Federal action on hate crimes is wonderful news and long overdo, but the harder legislation is down the road.
By Steve Charing
It took over 10 years since the brutal murder of Matthew Shepard and the dragging-to-death killing of James Byrd, Jr. for substantive action to be taken. But when President Obama signed the Matthew Shepard and James Byrd, Jr. Hate Crimes Prevention Act into law last week it represented the first time the federal government provided protections to LGBT Americans.
What a difference it is in having Barack Obama as president instead of George W. Bush. The inclusive Hate Crimes bill that added sexual orientation to the list of categories protected by the legislation was never going anywhere when Congress had last considered it two years ago. President Bush announced in advance that he would veto it.
Conversely, President Obama stated throughout the presidential campaign he would support such a measure. He reiterated that during a number of speeches to lgbt activists since taking office. He quickly signed it into law and spoke eloquently in front of Judy and Dennis Shepard among others at a White House reception following the signing.
"You understood that we must stand against crimes that are meant not only to break bones, but to break spirits — not only to inflict harm, but to instill fear," the president said to the gathering. "You understand that the rights afforded every citizen under our Constitution mean nothing if we do not protect those rights — both from unjust laws and violent acts. And you understand how necessary this law continues to be."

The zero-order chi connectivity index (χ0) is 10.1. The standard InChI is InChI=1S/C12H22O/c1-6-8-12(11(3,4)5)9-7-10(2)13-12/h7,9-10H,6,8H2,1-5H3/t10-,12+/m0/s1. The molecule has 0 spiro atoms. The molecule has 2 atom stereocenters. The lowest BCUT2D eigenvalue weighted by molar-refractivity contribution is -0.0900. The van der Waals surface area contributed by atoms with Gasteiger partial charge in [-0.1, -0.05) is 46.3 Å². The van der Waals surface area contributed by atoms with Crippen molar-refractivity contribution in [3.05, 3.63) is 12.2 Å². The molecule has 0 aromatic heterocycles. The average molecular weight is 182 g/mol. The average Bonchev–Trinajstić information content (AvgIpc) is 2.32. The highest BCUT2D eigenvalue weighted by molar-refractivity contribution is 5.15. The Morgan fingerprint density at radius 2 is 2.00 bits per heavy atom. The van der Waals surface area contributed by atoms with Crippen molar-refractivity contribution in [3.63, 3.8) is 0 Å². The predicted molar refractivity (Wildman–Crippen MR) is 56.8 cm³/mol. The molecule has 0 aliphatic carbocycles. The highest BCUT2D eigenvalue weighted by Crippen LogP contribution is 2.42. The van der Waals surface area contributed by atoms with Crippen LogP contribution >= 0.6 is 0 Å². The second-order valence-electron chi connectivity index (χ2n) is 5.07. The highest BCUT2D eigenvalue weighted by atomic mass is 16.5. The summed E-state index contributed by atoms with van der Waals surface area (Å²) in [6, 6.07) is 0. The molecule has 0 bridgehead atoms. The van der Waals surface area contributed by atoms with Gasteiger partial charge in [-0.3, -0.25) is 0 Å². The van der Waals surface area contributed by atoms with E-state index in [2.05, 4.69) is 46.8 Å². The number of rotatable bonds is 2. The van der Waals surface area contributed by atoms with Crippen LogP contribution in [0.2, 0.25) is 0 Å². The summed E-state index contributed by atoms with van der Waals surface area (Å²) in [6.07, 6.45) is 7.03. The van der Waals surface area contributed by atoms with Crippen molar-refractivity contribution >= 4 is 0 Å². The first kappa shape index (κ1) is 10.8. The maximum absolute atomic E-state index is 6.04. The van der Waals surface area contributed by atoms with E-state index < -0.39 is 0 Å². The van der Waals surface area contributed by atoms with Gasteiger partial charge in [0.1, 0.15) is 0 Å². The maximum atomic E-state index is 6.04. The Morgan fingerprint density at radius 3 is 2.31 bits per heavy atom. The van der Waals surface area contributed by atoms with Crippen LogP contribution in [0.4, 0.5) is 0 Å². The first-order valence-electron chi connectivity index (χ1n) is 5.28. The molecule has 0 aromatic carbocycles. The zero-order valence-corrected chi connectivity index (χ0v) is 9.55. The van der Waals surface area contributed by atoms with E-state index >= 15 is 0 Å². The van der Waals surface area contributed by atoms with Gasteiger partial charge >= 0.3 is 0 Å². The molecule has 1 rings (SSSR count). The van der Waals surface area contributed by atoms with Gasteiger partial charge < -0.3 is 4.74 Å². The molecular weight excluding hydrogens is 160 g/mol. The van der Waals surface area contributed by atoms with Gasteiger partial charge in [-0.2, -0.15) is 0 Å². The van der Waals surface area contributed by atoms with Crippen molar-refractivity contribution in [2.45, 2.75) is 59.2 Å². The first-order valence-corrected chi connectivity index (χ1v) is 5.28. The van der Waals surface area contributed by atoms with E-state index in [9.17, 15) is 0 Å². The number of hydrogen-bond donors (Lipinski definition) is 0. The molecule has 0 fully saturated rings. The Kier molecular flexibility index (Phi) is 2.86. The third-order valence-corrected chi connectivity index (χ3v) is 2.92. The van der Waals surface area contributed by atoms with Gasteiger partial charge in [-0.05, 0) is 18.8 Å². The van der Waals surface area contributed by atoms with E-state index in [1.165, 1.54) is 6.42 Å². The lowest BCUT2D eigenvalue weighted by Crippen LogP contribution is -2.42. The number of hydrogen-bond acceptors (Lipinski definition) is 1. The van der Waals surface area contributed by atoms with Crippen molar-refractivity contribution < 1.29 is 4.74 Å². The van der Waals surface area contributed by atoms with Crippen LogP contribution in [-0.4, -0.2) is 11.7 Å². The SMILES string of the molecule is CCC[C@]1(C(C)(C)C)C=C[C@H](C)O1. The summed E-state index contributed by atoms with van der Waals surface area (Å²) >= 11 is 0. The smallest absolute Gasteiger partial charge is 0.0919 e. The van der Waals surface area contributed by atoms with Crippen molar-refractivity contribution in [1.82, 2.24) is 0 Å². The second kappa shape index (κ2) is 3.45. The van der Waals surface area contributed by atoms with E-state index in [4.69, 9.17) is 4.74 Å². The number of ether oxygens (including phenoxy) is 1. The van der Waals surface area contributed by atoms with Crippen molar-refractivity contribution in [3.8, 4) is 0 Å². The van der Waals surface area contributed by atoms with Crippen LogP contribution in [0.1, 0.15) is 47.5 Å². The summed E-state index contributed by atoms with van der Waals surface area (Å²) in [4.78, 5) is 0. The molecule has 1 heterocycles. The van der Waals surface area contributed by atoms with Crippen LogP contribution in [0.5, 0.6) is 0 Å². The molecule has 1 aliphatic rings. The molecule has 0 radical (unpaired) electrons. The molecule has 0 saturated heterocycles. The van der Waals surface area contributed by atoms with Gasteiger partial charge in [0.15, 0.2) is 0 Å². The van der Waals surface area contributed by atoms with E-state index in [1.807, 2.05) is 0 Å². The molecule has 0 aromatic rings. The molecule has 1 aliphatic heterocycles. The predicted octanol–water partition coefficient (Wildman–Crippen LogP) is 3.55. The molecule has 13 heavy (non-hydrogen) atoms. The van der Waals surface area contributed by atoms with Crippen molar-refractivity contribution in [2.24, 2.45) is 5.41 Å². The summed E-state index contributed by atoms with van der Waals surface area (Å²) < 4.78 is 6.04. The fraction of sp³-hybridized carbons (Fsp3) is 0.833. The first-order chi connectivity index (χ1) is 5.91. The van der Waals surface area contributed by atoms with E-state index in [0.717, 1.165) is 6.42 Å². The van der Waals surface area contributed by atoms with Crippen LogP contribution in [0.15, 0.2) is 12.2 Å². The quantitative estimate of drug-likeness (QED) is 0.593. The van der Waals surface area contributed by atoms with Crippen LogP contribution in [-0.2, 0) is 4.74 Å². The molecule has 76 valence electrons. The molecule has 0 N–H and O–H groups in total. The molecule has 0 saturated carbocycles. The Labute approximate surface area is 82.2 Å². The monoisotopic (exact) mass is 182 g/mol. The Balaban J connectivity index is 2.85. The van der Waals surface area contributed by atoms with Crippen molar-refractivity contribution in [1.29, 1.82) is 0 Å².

Indeed, lgbt Americans are victimized by bias-related crimes at a disproportionate rate than the general population. President Obama cited FBI statistics in which there were 12,000 reported hate crimes based on sexual orientation over the past 10 years. Imagine the number of incidents that went unreported.
Critics, who for reasons that are incomprehensible other than being pure libertarian at best or homophobic at worst, opposed the legislation. They call it "thought police." We hear that "some people are more equal than others," according to one unidentified dim-bulb blogger in the Baltimore Sun. Others scoff at the fact that the hate crimes provisions were tacked on to a Defense appropriations bill and would not have succeeded on its own merits.
But the outcome is all we had wanted, and we will take any victory we can get. It finally put gay and lesbian Americans on an equal footing as other citizens when it comes to federal protections. One never knows if he or she will be a victim of a hate crime based on sexual orientation even in a more improving environment for LGBT folks.
The late Senator Ted Kennedy was a champion of this cause, as were the tireless efforts of the Shepards. And, of course, there were many others. It still was a tough go to get it done. We needed a change of administrations to accomplish this feat, and we should all be grateful for its support.